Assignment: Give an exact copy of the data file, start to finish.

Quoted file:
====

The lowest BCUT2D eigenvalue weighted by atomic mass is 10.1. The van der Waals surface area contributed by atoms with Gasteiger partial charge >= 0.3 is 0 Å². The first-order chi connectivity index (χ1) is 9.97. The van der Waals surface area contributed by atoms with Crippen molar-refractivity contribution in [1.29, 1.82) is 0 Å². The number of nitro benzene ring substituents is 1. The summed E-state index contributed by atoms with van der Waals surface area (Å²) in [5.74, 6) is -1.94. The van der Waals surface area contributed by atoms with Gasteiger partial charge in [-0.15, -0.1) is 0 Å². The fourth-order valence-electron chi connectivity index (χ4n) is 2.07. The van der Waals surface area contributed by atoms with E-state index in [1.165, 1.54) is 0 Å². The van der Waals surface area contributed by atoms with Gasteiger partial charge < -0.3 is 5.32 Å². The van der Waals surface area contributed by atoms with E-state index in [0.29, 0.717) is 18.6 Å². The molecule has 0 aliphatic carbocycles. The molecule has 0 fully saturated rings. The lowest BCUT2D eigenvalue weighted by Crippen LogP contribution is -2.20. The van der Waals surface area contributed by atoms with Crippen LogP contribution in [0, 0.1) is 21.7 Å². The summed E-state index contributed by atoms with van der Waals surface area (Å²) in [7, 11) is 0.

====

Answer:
The lowest BCUT2D eigenvalue weighted by atomic mass is 10.1. The van der Waals surface area contributed by atoms with Gasteiger partial charge >= 0.3 is 0 Å². The first-order chi connectivity index (χ1) is 9.97. The van der Waals surface area contributed by atoms with Crippen molar-refractivity contribution in [1.29, 1.82) is 0 Å². The number of nitro benzene ring substituents is 1. The summed E-state index contributed by atoms with van der Waals surface area (Å²) in [5.74, 6) is -1.94. The van der Waals surface area contributed by atoms with Gasteiger partial charge in [-0.15, -0.1) is 0 Å². The fourth-order valence-electron chi connectivity index (χ4n) is 2.07. The van der Waals surface area contributed by atoms with E-state index in [1.165, 1.54) is 0 Å². The van der Waals surface area contributed by atoms with Gasteiger partial charge < -0.3 is 5.32 Å². The van der Waals surface area contributed by atoms with E-state index in [0.29, 0.717) is 18.6 Å². The molecule has 0 aliphatic carbocycles. The molecule has 0 fully saturated rings. The lowest BCUT2D eigenvalue weighted by Crippen LogP contribution is -2.20. The van der Waals surface area contributed by atoms with Crippen LogP contribution in [0, 0.1) is 21.7 Å². The summed E-state index contributed by atoms with van der Waals surface area (Å²) in [7, 11) is 0.